Missile Defense

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After the Cold War, Ronald Reagan's "Star Wars" missile defense seemed doomed for lack of a credible threat. But President Bush says the US remains vulnerable to missiles from "rogue states" which are not part of the international arms control system. Supporters say there's no time to lose, but skeptics aren't certain that it would really reduce the danger. Does missile defense promise a safer world or a new arms race? We evaluate talk, technology and timetables with defense specialists from the Clinton and Reagan administrations, a Pulitzer Prize-winning journalist, and a national security analyst at the Heritage Foundation.
  • Newsmaker: Social Security - Acknowledging that it has become "insecure," President Bush has named a 16-member commission to overhaul the Social Security program. Ron Brownstein, national political reporter for the Los Angeles Times, says the big question now is whether private retirement will become an "add-on" or "carved-out" plan.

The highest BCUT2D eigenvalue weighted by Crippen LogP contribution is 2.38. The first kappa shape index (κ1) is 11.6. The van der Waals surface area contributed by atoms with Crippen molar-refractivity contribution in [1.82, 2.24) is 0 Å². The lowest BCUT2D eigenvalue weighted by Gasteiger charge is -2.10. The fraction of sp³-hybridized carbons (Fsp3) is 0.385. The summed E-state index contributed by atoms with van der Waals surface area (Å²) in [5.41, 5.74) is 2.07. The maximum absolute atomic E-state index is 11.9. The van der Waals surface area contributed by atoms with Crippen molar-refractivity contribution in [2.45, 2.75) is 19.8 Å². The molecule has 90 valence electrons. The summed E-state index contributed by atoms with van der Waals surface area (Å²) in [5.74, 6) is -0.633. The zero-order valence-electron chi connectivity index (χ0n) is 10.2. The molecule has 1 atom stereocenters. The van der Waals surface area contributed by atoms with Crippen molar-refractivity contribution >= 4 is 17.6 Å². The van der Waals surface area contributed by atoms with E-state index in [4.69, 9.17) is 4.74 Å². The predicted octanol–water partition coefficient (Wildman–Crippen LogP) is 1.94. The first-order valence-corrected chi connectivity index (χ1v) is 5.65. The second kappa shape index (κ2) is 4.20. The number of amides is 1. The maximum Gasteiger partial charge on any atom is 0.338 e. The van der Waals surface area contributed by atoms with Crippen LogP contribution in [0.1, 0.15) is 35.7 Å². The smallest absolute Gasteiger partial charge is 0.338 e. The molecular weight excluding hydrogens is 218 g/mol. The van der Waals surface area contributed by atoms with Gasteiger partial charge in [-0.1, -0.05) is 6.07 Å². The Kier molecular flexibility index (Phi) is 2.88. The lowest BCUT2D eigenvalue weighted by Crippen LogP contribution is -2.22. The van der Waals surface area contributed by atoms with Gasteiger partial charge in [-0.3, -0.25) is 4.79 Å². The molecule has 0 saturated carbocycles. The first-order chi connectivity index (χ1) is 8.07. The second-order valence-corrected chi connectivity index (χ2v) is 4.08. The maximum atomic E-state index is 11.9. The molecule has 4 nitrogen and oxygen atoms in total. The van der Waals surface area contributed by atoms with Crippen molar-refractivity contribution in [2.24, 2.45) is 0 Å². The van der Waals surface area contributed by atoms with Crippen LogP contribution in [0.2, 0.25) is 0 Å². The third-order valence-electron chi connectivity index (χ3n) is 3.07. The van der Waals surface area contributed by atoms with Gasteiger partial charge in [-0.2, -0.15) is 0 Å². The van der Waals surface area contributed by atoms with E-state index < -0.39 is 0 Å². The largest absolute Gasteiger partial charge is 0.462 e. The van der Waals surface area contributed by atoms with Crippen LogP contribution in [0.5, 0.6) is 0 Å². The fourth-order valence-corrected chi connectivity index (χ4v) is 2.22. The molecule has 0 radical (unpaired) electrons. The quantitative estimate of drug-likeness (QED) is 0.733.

• Reporter's Notebook: Verdict in 1963 Church Bombing Trial - Yesterday, a jury of 4 blacks and 8 whites convicted Thomas Blanton of murdering four black girls in a 1963 Birmingham church bombing. Richard Arrington retired as the city's mayor in 1999 after 20 years in office. Birmingham's first African American mayor talks about open wound that's haunted his city for almost 40 years.

American Enterprise Institute

The Ballistic Missile Threat Handbook

Council on Foreign Relations

Heritage Foundation

Los Angeles Times

Social Security Administration



Warren Olney